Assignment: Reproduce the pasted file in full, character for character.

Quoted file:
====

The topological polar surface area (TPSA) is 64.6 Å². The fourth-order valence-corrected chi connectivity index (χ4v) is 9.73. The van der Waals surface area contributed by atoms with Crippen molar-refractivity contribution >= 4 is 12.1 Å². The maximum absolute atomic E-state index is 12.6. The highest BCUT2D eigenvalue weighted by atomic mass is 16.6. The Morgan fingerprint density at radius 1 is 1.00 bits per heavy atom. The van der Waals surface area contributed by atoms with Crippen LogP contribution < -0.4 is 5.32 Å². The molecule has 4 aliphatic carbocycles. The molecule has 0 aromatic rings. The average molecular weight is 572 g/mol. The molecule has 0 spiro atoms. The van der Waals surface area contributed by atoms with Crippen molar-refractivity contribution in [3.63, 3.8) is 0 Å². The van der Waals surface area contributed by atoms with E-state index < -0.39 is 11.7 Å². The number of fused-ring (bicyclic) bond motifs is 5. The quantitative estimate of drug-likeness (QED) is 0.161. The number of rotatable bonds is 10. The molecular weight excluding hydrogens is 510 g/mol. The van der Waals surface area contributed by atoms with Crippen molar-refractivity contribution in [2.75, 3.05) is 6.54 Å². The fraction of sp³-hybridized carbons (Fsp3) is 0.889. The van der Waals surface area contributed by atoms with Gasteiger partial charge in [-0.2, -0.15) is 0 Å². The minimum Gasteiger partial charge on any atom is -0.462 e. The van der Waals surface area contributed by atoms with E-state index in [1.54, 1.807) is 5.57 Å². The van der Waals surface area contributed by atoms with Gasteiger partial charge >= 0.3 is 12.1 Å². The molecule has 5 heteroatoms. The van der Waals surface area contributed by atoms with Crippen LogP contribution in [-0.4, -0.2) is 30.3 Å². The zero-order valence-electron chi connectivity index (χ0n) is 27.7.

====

The topological polar surface area (TPSA) is 64.6 Å². The fourth-order valence-corrected chi connectivity index (χ4v) is 9.73. The van der Waals surface area contributed by atoms with Crippen molar-refractivity contribution >= 4 is 12.1 Å². The maximum absolute atomic E-state index is 12.6. The highest BCUT2D eigenvalue weighted by atomic mass is 16.6. The Morgan fingerprint density at radius 1 is 1.00 bits per heavy atom. The van der Waals surface area contributed by atoms with Crippen LogP contribution < -0.4 is 5.32 Å². The molecule has 4 aliphatic carbocycles. The molecule has 0 aromatic rings. The average molecular weight is 572 g/mol. The molecule has 0 spiro atoms. The van der Waals surface area contributed by atoms with Crippen molar-refractivity contribution in [3.63, 3.8) is 0 Å². The van der Waals surface area contributed by atoms with E-state index < -0.39 is 11.7 Å². The number of fused-ring (bicyclic) bond motifs is 5. The quantitative estimate of drug-likeness (QED) is 0.161. The number of rotatable bonds is 10. The molecular weight excluding hydrogens is 510 g/mol. The van der Waals surface area contributed by atoms with Crippen molar-refractivity contribution in [2.75, 3.05) is 6.54 Å². The fraction of sp³-hybridized carbons (Fsp3) is 0.889. The van der Waals surface area contributed by atoms with Gasteiger partial charge in [-0.2, -0.15) is 0 Å². The minimum Gasteiger partial charge on any atom is -0.462 e. The van der Waals surface area contributed by atoms with E-state index in [1.54, 1.807) is 5.57 Å². The van der Waals surface area contributed by atoms with Gasteiger partial charge >= 0.3 is 12.1 Å². The molecule has 5 heteroatoms. The van der Waals surface area contributed by atoms with Crippen LogP contribution in [-0.4, -0.2) is 30.3 Å². The zero-order valence-electron chi connectivity index (χ0n) is 27.7.